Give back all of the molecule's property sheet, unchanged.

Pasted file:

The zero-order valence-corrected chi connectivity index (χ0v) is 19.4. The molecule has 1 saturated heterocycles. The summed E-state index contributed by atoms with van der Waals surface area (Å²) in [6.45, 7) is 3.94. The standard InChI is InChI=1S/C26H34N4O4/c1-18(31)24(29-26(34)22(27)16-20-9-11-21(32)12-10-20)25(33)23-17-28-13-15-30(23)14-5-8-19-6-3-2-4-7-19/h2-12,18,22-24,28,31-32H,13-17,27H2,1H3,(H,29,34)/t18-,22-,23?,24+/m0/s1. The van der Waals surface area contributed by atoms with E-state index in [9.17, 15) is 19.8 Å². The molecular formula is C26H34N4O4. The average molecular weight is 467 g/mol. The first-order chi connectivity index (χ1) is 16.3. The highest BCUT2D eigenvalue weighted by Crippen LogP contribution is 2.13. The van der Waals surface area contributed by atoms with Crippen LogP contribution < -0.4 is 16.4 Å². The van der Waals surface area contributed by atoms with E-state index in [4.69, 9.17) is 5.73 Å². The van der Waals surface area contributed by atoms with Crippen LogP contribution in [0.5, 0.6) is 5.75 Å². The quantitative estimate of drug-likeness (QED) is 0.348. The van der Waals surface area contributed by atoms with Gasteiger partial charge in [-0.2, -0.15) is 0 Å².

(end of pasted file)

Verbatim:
The zero-order valence-corrected chi connectivity index (χ0v) is 19.4. The molecule has 1 saturated heterocycles. The summed E-state index contributed by atoms with van der Waals surface area (Å²) in [6.45, 7) is 3.94. The standard InChI is InChI=1S/C26H34N4O4/c1-18(31)24(29-26(34)22(27)16-20-9-11-21(32)12-10-20)25(33)23-17-28-13-15-30(23)14-5-8-19-6-3-2-4-7-19/h2-12,18,22-24,28,31-32H,13-17,27H2,1H3,(H,29,34)/t18-,22-,23?,24+/m0/s1. The van der Waals surface area contributed by atoms with E-state index in [9.17, 15) is 19.8 Å². The molecular formula is C26H34N4O4. The average molecular weight is 467 g/mol. The first-order chi connectivity index (χ1) is 16.3. The highest BCUT2D eigenvalue weighted by Crippen LogP contribution is 2.13. The van der Waals surface area contributed by atoms with Crippen LogP contribution < -0.4 is 16.4 Å². The van der Waals surface area contributed by atoms with E-state index in [4.69, 9.17) is 5.73 Å². The van der Waals surface area contributed by atoms with Crippen LogP contribution in [0.5, 0.6) is 5.75 Å². The quantitative estimate of drug-likeness (QED) is 0.348. The van der Waals surface area contributed by atoms with Gasteiger partial charge in [-0.2, -0.15) is 0 Å².